and the main branch of the Alleghanies on the
W. The Upper James River flows through it.
Surface elevated and mountainous.

Bound Brook, N. J., Somerset co. 33 miles N.
E. from Trenton. On the Delaware and Raritan

Bourbon County, Kv., c. h. at Paris. N. E.
central. The S. branch of Licking River waters
this county. Soil very productive.

Bovina, N. Y., Delaware co. The surface is
hilly, and is watered by Little Delaware River.
Soil adapted for grazing. 69 miles S. W. from

Bow, N. H., Merrimac co. Soil uneven and
hard, but productive. Turkey River empties into
the Merrimac at Turkey Falls. About a mile
below are Garvin's Falls. Bow Canal is situ-
ated on the Merrimac, 3 miles below Concord;
the fall it overcomes is 25 feet; length a quarter
of a mile. 7 miles S. E. from Concord. On
the Concord and Nashua Railroad.

Bowdoin, Me., Lincoln co. An interior town.
37 miles N. N. E. from Portland.

Bowdoinham, Me., Lincoln co. On the west
side of Kennebec River. Here is considerable
business in the lumber trade and ship building.
12 miles N. from Bath.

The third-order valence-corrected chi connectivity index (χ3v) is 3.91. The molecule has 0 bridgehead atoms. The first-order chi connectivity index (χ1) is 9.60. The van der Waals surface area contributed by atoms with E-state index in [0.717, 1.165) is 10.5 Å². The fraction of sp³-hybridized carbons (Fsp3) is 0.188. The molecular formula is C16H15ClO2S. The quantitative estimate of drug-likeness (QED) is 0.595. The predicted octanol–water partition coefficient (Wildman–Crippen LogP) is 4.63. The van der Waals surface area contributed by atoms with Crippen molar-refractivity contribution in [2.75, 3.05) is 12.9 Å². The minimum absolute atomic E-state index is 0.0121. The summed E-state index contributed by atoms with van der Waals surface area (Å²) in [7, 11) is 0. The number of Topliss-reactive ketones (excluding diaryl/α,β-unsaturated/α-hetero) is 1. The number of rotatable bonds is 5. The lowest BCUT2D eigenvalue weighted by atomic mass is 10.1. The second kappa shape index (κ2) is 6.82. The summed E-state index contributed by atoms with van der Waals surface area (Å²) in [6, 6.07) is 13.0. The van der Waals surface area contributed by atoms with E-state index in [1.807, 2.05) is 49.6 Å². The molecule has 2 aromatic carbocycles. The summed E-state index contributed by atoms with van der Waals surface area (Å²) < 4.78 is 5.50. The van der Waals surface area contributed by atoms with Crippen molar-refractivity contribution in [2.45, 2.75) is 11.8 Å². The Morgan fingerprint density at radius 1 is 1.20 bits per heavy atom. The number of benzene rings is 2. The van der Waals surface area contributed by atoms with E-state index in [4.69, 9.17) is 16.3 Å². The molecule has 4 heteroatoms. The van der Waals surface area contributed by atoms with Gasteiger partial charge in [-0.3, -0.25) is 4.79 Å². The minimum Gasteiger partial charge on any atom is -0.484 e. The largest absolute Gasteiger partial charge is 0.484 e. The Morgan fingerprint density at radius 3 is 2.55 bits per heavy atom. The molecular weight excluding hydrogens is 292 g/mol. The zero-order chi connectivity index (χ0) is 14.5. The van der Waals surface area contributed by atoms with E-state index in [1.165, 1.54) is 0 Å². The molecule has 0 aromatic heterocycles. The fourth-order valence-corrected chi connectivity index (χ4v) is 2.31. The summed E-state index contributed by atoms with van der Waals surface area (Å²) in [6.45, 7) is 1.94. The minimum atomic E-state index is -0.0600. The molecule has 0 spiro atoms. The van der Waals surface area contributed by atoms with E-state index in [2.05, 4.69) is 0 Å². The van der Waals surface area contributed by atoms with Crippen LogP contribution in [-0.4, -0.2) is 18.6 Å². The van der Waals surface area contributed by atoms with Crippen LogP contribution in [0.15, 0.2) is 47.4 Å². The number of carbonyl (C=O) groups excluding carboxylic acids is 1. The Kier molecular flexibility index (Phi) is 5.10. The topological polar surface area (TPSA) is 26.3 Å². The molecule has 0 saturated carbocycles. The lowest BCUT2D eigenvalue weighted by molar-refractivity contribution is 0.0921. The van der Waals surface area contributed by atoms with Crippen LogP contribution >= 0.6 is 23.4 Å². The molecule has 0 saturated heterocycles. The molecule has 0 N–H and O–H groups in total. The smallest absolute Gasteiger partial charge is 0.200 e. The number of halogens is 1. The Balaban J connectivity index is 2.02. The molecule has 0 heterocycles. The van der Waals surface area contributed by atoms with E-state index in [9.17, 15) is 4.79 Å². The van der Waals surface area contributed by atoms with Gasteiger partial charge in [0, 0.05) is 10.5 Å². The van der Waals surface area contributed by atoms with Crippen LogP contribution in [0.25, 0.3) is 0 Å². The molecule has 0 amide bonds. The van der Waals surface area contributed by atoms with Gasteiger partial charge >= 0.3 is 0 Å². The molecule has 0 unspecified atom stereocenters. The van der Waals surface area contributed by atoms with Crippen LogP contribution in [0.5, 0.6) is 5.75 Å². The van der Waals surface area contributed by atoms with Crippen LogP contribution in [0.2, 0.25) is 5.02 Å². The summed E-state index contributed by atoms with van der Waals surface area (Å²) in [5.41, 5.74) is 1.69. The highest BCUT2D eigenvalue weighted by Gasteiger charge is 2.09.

Bowie County, Ts., c. h. at De Kalb. In the
N. E. corner between Red River and Caddo

Bowling Green, la., c. h. Clay co. On Eel, a
branch of White River. 60 miles S. by W. from

Bowling Green, Ky., Warren co. On Big Bar-
ren, a branch of Green River, and accessible
by steamboats of 200 tons at all seasons. 144
miles S. W. from Frankfort. The principal ex-
port is tobacco.

Boydton, Va., Mecklenburg co. 109 miles S.
S. W. from Richmond. Seat of Randolph Ma-
con College, the buildings of which are about 1
mile W. of the village. See

Boyle County,■ Ky., c. h. at Danville, Central.
Watered by branches of Salt and Dick's Rivers.
Soil very productive.

Boylston, Ms., Worcester co. Hilly and bro-
ken, but the soil is strong and productive. It is
watered by the S. branch of Nashua River. 40
miles W. from Boston, and 7 N. from Worcester.

Boylston, N. Y., Oswego co. Little Sandy and
Trout Creeks water this town, which has a some-

A Gazetteer of the United States of America by John Hayward.

Hartford, CT: Case, Tiffany and Company. 1853. Public domain